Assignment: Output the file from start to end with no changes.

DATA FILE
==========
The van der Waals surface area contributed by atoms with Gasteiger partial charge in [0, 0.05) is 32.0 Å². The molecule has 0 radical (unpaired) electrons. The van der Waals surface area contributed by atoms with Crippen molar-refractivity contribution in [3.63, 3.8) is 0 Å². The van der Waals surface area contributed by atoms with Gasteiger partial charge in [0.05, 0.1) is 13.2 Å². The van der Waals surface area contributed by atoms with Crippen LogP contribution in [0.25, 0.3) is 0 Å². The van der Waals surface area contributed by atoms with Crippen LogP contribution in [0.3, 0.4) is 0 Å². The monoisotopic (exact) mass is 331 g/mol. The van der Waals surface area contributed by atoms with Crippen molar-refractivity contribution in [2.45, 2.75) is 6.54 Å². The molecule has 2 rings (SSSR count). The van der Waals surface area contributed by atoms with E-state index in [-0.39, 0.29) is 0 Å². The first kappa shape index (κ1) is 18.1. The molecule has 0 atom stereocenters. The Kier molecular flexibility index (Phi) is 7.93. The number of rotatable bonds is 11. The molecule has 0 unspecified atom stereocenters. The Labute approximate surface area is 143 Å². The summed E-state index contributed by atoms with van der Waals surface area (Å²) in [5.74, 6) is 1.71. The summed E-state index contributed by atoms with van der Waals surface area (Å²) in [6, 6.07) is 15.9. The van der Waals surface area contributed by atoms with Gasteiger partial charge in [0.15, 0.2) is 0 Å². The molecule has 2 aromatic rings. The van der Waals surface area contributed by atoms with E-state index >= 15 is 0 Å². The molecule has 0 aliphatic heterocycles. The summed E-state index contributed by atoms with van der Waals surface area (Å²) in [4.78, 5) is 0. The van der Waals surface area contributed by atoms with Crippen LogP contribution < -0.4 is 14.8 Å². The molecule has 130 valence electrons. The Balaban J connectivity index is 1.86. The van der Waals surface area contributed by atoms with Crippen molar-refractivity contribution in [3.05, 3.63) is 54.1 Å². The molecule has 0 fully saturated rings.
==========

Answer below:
The van der Waals surface area contributed by atoms with Gasteiger partial charge in [0, 0.05) is 32.0 Å². The molecule has 0 radical (unpaired) electrons. The van der Waals surface area contributed by atoms with Crippen molar-refractivity contribution in [3.63, 3.8) is 0 Å². The van der Waals surface area contributed by atoms with Gasteiger partial charge in [0.05, 0.1) is 13.2 Å². The van der Waals surface area contributed by atoms with Crippen LogP contribution in [0.25, 0.3) is 0 Å². The van der Waals surface area contributed by atoms with Crippen LogP contribution in [0.3, 0.4) is 0 Å². The monoisotopic (exact) mass is 331 g/mol. The van der Waals surface area contributed by atoms with Crippen molar-refractivity contribution in [2.45, 2.75) is 6.54 Å². The molecule has 2 rings (SSSR count). The van der Waals surface area contributed by atoms with E-state index in [-0.39, 0.29) is 0 Å². The first kappa shape index (κ1) is 18.1. The molecule has 0 atom stereocenters. The Kier molecular flexibility index (Phi) is 7.93. The number of rotatable bonds is 11. The molecule has 0 unspecified atom stereocenters. The Labute approximate surface area is 143 Å². The summed E-state index contributed by atoms with van der Waals surface area (Å²) in [5.74, 6) is 1.71. The summed E-state index contributed by atoms with van der Waals surface area (Å²) in [6, 6.07) is 15.9. The van der Waals surface area contributed by atoms with Gasteiger partial charge in [0.15, 0.2) is 0 Å². The molecule has 2 aromatic rings. The van der Waals surface area contributed by atoms with E-state index >= 15 is 0 Å². The molecule has 0 aliphatic heterocycles. The summed E-state index contributed by atoms with van der Waals surface area (Å²) in [4.78, 5) is 0. The van der Waals surface area contributed by atoms with Crippen LogP contribution < -0.4 is 14.8 Å². The molecule has 130 valence electrons. The Balaban J connectivity index is 1.86. The van der Waals surface area contributed by atoms with Crippen molar-refractivity contribution in [3.05, 3.63) is 54.1 Å². The molecule has 0 fully saturated rings.